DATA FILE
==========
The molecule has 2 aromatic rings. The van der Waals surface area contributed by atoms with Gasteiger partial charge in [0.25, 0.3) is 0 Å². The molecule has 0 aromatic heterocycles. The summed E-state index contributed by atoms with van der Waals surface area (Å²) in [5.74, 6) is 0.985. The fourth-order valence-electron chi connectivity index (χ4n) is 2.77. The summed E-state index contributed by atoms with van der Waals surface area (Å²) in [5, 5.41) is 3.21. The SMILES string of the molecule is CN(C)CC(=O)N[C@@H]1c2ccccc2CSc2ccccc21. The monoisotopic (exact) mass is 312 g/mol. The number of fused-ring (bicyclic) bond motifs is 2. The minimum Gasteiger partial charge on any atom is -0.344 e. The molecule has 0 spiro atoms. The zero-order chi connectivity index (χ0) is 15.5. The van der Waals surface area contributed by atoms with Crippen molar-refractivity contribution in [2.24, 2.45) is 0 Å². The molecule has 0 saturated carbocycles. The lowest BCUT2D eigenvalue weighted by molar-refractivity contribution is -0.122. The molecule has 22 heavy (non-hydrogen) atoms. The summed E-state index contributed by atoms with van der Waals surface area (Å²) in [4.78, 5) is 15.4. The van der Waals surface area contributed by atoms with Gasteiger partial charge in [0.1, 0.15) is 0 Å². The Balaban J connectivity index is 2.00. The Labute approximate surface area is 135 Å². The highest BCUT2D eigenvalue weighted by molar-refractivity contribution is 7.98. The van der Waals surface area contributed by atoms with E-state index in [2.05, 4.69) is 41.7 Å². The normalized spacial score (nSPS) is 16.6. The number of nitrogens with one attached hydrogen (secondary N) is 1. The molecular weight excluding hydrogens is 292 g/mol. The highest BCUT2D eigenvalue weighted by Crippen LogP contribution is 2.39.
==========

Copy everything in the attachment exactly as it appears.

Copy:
The molecule has 2 aromatic rings. The van der Waals surface area contributed by atoms with Gasteiger partial charge in [0.25, 0.3) is 0 Å². The molecule has 0 aromatic heterocycles. The summed E-state index contributed by atoms with van der Waals surface area (Å²) in [5.74, 6) is 0.985. The fourth-order valence-electron chi connectivity index (χ4n) is 2.77. The summed E-state index contributed by atoms with van der Waals surface area (Å²) in [5, 5.41) is 3.21. The SMILES string of the molecule is CN(C)CC(=O)N[C@@H]1c2ccccc2CSc2ccccc21. The monoisotopic (exact) mass is 312 g/mol. The number of fused-ring (bicyclic) bond motifs is 2. The minimum Gasteiger partial charge on any atom is -0.344 e. The molecule has 0 spiro atoms. The zero-order chi connectivity index (χ0) is 15.5. The van der Waals surface area contributed by atoms with Crippen molar-refractivity contribution in [2.24, 2.45) is 0 Å². The molecule has 0 saturated carbocycles. The lowest BCUT2D eigenvalue weighted by molar-refractivity contribution is -0.122. The molecule has 22 heavy (non-hydrogen) atoms. The summed E-state index contributed by atoms with van der Waals surface area (Å²) in [4.78, 5) is 15.4. The van der Waals surface area contributed by atoms with Gasteiger partial charge in [0.1, 0.15) is 0 Å². The Balaban J connectivity index is 2.00. The Labute approximate surface area is 135 Å². The highest BCUT2D eigenvalue weighted by molar-refractivity contribution is 7.98. The van der Waals surface area contributed by atoms with E-state index in [2.05, 4.69) is 41.7 Å². The normalized spacial score (nSPS) is 16.6. The number of nitrogens with one attached hydrogen (secondary N) is 1. The molecular weight excluding hydrogens is 292 g/mol. The highest BCUT2D eigenvalue weighted by Crippen LogP contribution is 2.39.